She was immensely talented, and what impressed me even when Sindhu was a kid was her attitude — full of positive energy. She was bubbling with enthusiasm. She had sports in her genes — her parents (P. V. Ramana and P. Vijaya) were international volleyball players. It is always a joy for any coach to have a gifted young player with parents, who were in sport.

Did you ever think that not winning a major Super Series title in the run-up to the Rio Olympics was a big minus for both Sindhu and Kidambi Srikanth?

We really worked hard for the Rio Olympics. Sindhu is a big-match player. In the two months of training, when we shut ourselves off from everything, the whole effort was to make her a complete player. Sindhu had a good draw and played against players in the top 10. The only player she could have lost to was the one she met in the final. I must say, Sindhu played with a lot of self-belief.

Both Sindhu and Srikanth, who was unlucky to lose to Lin Dan in the quarterfinals, raised the level of their game, and physically and mentally, they were on a different plane.


So you think Sindhu played her best in Rio for the silver?

By all means, yes. However, there is still scope for improvement. This would not have been possible had it not been for her talent, lots of hard work and the willingness to make the changes at the right time — in her game and mental framework. Here, I must thank the physio, Kiran, and the SAI athletics coach, Nagapuri Ramesh, for their immense contribution.

Are you happier now as a coach than you were as a player?

I have no regrets as a player. I am lucky to enjoy success as a player and coach. These kinds of results give you the energy to keep pushing. I am grateful to God. Glad that we could make the country proud and provide happiness to millions.

Producing two Olympic medal winners also means more pressure, physically and mentally. There is also the pressure of expectations…

Maybe, yes. But these are the kind of challenges that give you great satisfaction when you overcome them. I tell you, after Sindhu’s silver, we have been flooded with almost 1000 phone calls daily for admission to the two Academies we set up in Gachibowli. Having a real tough time handling them, we cannot take everyone. At the same time, it gives me joy that Sindhu has triggered a revolution of sorts in badminton, especially amongst girls in India.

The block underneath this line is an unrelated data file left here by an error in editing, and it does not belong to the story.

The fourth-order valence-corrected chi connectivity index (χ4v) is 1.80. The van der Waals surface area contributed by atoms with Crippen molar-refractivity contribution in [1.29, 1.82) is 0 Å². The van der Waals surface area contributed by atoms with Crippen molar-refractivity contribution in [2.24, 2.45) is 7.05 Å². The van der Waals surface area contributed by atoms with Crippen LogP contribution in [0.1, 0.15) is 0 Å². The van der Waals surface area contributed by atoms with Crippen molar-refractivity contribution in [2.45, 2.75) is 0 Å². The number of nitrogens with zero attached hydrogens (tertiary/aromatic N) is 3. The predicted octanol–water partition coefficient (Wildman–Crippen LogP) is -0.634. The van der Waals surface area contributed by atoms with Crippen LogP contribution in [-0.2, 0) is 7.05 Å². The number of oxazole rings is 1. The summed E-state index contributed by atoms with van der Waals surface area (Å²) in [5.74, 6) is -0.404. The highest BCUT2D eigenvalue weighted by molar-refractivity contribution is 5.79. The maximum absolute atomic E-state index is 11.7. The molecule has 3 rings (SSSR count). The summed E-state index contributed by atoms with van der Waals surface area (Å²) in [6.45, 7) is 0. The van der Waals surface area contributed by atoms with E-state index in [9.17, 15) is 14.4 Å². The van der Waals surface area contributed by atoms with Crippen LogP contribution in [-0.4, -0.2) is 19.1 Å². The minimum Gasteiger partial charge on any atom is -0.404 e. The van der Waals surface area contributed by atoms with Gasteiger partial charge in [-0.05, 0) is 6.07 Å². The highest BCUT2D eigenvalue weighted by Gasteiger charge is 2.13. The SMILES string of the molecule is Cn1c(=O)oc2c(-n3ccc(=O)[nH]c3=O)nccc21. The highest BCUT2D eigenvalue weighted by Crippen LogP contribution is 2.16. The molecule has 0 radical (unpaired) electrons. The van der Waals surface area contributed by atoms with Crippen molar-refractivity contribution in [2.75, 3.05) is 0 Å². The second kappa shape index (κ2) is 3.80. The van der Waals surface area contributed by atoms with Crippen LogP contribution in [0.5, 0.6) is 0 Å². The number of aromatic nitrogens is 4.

You have been setting up academies in the country. How difficult is it for you to focus on each of them, for everyone wants you to be personally present at the academies?

Obviously, it is not possible to be present at all these academies. As a nation, we have talent across the country. We should provide the right infrastructure and proper coaching. I am keen on seeing a grassroot revolution in the sport in India. I believe the sport is system-driven and is less about people. So we are in the process of chalking out training schedules under qualified coaches and putting in place a system that provides scope for a critical review of not only the players but also the coaches and physical conditioning experts. That will enable me to visit each academy once a week or a fortnight to fine-tune some of the key areas. But what is good is that players in different centres across India will have access to world-class facilities, which is the most important thing in any sport.

Did you ever think of saying enough is enough to coaching?

I thought of quitting after the London Olympics, for it (Saina winning the bronze medal) was a major accomplishment by any means. But fresh challenges were thrown at me and I had to accept them. Just before Rio, I had a feeling that enough had been done. But on arrival from Rio, when some girls told me that they will make it an Indian show in the 2020 Tokyo Olympics, it kind of rejuvenated me and made me think all over again. The more the merrier is the feeling I have now with regard to producing champions.


What is it that you miss the most because of your coaching schedules?

Honestly, I have always been an introvert. I am not very keen on partying or spending lots of time with friends. So, in a way, it was easy for me to adjust to the demands of coaching. But yes, there were times when I felt that I am not spending enough time with my family, especially the kids — Gayathri and Vishnu — though they both train at my academy. I mean, the social life takes a beating. But you have to make some sacrifices somewhere to make it big. At the end of it all, I am happy with being what I am today. I am feeling great and immensely satisfied with my achievements as a coach.

What are your future goals?

I have to start planning already for the next Olympics. The fact that so many players look to me is a big motivating factor that keeps me going.

Finally, what is the difference between a champion player like Sindhu and a potential champion who never really scales the heights of excellence?

The difference is in the willingness to put in hours of hard work, making lots of sacrifices at an age when there are temptations of a different kind, like being active on social networking sites, which gobble up plenty of time and makes one lose focus. You have to set your goals and pursue them with single-minded devotion. No one can deny you the fruits of hard work and perseverance.